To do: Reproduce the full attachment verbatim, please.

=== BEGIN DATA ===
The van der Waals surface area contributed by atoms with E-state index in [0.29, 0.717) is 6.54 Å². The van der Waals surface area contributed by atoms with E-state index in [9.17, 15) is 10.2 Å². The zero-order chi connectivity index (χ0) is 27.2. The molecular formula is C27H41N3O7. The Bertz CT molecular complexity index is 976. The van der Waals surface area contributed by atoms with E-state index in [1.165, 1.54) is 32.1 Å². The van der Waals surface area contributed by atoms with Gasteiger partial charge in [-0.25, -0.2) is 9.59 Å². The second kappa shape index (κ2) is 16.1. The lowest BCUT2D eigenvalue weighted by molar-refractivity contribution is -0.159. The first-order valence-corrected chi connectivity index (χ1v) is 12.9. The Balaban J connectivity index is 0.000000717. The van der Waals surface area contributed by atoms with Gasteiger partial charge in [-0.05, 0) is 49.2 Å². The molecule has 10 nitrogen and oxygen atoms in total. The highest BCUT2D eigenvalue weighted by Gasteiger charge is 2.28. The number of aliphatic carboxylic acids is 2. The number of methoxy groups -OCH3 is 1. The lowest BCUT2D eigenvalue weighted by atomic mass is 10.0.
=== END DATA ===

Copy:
The van der Waals surface area contributed by atoms with E-state index in [0.29, 0.717) is 6.54 Å². The van der Waals surface area contributed by atoms with E-state index in [9.17, 15) is 10.2 Å². The zero-order chi connectivity index (χ0) is 27.2. The molecular formula is C27H41N3O7. The Bertz CT molecular complexity index is 976. The van der Waals surface area contributed by atoms with E-state index in [1.165, 1.54) is 32.1 Å². The van der Waals surface area contributed by atoms with Gasteiger partial charge in [-0.25, -0.2) is 9.59 Å². The second kappa shape index (κ2) is 16.1. The lowest BCUT2D eigenvalue weighted by molar-refractivity contribution is -0.159. The first-order valence-corrected chi connectivity index (χ1v) is 12.9. The Balaban J connectivity index is 0.000000717. The van der Waals surface area contributed by atoms with Gasteiger partial charge in [-0.05, 0) is 49.2 Å². The molecule has 10 nitrogen and oxygen atoms in total. The highest BCUT2D eigenvalue weighted by Gasteiger charge is 2.28. The number of aliphatic carboxylic acids is 2. The number of methoxy groups -OCH3 is 1. The lowest BCUT2D eigenvalue weighted by atomic mass is 10.0.